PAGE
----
Last week, Quest Diagnostics released their annual report, and it showed a sharp increase in the number of positive drug tests in the workplace. Last year, the increase was credited to a rise in prescription drugs, but this year, Quest credits illicit drug use. Combine this with the legalization of marijuana, and employers have more compelling reasons to perform drug testing than in the past. However, the courts are closely supervising employee drug tests, and employers must adhere to complaint procedures.
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National Law Review: Failure to Report for Random Drug Test Defeats Employee’s ADA Suit
Failure to report for a drug test, when working with the Department of Transportation, can be deemed as refusal to test. And, that is the case even if the employee calls in. In this case, the transit manager missed his drug test, and he called in saying he forgot. Even though he took the test the next day, his employer deemed it as a refusal to test, and the court supported its opinion.
Last week, La. Gov. Bobby Jindal signed a bill that selects the approved agencies for hair testing in the state of La. Hair testing has been legal in the state since 1997, but this law reintroduced hair testing, and legislators targeted high-risk personnel in the private sector (such as security guards and emergency vehicle operators) to be tested.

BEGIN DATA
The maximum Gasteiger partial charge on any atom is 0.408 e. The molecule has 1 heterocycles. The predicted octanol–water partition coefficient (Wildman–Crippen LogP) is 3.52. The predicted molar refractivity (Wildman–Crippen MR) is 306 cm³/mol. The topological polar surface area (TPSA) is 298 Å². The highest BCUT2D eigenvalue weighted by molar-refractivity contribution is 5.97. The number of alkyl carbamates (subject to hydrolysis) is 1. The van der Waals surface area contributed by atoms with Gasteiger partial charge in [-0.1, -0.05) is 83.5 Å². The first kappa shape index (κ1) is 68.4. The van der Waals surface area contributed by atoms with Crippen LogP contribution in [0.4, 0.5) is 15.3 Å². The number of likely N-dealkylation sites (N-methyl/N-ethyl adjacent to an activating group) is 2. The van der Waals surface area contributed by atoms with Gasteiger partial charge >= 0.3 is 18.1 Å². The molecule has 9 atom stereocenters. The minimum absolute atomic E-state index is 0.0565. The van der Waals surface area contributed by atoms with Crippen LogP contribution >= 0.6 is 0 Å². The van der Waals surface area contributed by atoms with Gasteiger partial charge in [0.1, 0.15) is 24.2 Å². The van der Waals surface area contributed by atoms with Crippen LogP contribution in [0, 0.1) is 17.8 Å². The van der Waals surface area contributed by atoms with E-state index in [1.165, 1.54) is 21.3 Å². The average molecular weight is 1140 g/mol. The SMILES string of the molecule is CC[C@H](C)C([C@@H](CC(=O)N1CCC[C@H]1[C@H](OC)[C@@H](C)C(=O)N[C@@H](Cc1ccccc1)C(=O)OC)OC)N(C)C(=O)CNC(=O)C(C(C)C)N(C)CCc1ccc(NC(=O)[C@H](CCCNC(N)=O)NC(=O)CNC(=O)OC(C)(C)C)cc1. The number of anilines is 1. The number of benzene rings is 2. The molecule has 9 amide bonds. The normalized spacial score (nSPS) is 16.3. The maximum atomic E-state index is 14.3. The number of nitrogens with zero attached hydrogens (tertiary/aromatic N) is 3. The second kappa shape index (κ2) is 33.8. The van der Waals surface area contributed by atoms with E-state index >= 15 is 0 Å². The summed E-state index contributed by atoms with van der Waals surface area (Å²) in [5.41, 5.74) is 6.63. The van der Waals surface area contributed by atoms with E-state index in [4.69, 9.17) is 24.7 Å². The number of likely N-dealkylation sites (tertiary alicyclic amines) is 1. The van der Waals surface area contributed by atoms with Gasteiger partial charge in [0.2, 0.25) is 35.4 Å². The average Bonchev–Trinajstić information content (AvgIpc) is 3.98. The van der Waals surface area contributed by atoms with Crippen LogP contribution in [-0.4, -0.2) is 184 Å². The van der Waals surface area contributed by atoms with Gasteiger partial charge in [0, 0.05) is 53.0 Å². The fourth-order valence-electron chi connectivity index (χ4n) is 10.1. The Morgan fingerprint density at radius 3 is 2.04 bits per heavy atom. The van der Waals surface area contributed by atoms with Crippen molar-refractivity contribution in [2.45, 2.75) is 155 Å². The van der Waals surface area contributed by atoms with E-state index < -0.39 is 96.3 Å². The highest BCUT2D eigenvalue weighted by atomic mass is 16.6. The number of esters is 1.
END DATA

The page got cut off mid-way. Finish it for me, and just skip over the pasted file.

How do you select candidates for random drug tests? Recently, National Express Corporation was taken to task because an employee was tested several times in a three month period and it was said he drove a “pimpmobile”. He sued for racial discrimination after he was fired, and the court supported his claim. If your company chooses to perform random drug screens, make sure there is a process in place to show the randomness of the screens to protect against potential litigation.